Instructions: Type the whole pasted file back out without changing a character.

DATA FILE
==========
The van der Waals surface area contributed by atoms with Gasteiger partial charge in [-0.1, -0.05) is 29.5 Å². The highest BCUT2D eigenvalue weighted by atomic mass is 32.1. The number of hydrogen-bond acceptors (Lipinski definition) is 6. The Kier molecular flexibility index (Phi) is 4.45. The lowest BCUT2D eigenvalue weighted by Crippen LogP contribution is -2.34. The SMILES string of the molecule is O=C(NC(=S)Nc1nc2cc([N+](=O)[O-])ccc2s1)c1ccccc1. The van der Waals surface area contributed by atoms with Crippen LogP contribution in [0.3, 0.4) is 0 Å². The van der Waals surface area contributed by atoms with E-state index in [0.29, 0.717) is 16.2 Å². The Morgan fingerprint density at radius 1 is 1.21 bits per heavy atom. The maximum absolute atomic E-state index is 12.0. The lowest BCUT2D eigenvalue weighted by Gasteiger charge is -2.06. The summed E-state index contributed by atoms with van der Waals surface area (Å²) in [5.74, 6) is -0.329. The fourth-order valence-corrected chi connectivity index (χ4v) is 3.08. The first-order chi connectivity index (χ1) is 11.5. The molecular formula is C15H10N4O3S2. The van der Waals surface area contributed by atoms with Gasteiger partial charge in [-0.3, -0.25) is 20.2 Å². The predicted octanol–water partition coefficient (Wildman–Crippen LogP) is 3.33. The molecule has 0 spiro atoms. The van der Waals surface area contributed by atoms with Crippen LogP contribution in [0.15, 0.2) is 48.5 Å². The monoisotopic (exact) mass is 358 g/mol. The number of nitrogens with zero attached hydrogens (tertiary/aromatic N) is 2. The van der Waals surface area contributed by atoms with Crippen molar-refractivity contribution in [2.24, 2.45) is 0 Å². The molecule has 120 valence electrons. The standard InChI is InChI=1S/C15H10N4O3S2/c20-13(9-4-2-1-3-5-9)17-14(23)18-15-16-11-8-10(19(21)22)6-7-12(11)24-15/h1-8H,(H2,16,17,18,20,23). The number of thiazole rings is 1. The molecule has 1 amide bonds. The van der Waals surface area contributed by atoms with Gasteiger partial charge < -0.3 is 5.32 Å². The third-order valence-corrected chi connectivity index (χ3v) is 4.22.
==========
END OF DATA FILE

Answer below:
The van der Waals surface area contributed by atoms with Gasteiger partial charge in [-0.1, -0.05) is 29.5 Å². The highest BCUT2D eigenvalue weighted by atomic mass is 32.1. The number of hydrogen-bond acceptors (Lipinski definition) is 6. The Kier molecular flexibility index (Phi) is 4.45. The lowest BCUT2D eigenvalue weighted by Crippen LogP contribution is -2.34. The SMILES string of the molecule is O=C(NC(=S)Nc1nc2cc([N+](=O)[O-])ccc2s1)c1ccccc1. The van der Waals surface area contributed by atoms with Crippen LogP contribution in [0.3, 0.4) is 0 Å². The van der Waals surface area contributed by atoms with E-state index in [0.29, 0.717) is 16.2 Å². The Morgan fingerprint density at radius 1 is 1.21 bits per heavy atom. The maximum absolute atomic E-state index is 12.0. The lowest BCUT2D eigenvalue weighted by Gasteiger charge is -2.06. The summed E-state index contributed by atoms with van der Waals surface area (Å²) in [5.74, 6) is -0.329. The fourth-order valence-corrected chi connectivity index (χ4v) is 3.08. The first-order chi connectivity index (χ1) is 11.5. The molecular formula is C15H10N4O3S2. The van der Waals surface area contributed by atoms with Gasteiger partial charge in [-0.3, -0.25) is 20.2 Å². The predicted octanol–water partition coefficient (Wildman–Crippen LogP) is 3.33. The molecule has 0 spiro atoms. The van der Waals surface area contributed by atoms with Crippen LogP contribution in [0.15, 0.2) is 48.5 Å². The monoisotopic (exact) mass is 358 g/mol. The number of nitrogens with zero attached hydrogens (tertiary/aromatic N) is 2. The van der Waals surface area contributed by atoms with Crippen molar-refractivity contribution in [2.24, 2.45) is 0 Å². The molecule has 120 valence electrons. The standard InChI is InChI=1S/C15H10N4O3S2/c20-13(9-4-2-1-3-5-9)17-14(23)18-15-16-11-8-10(19(21)22)6-7-12(11)24-15/h1-8H,(H2,16,17,18,20,23). The number of thiazole rings is 1. The molecule has 1 amide bonds. The van der Waals surface area contributed by atoms with Gasteiger partial charge < -0.3 is 5.32 Å². The third-order valence-corrected chi connectivity index (χ3v) is 4.22.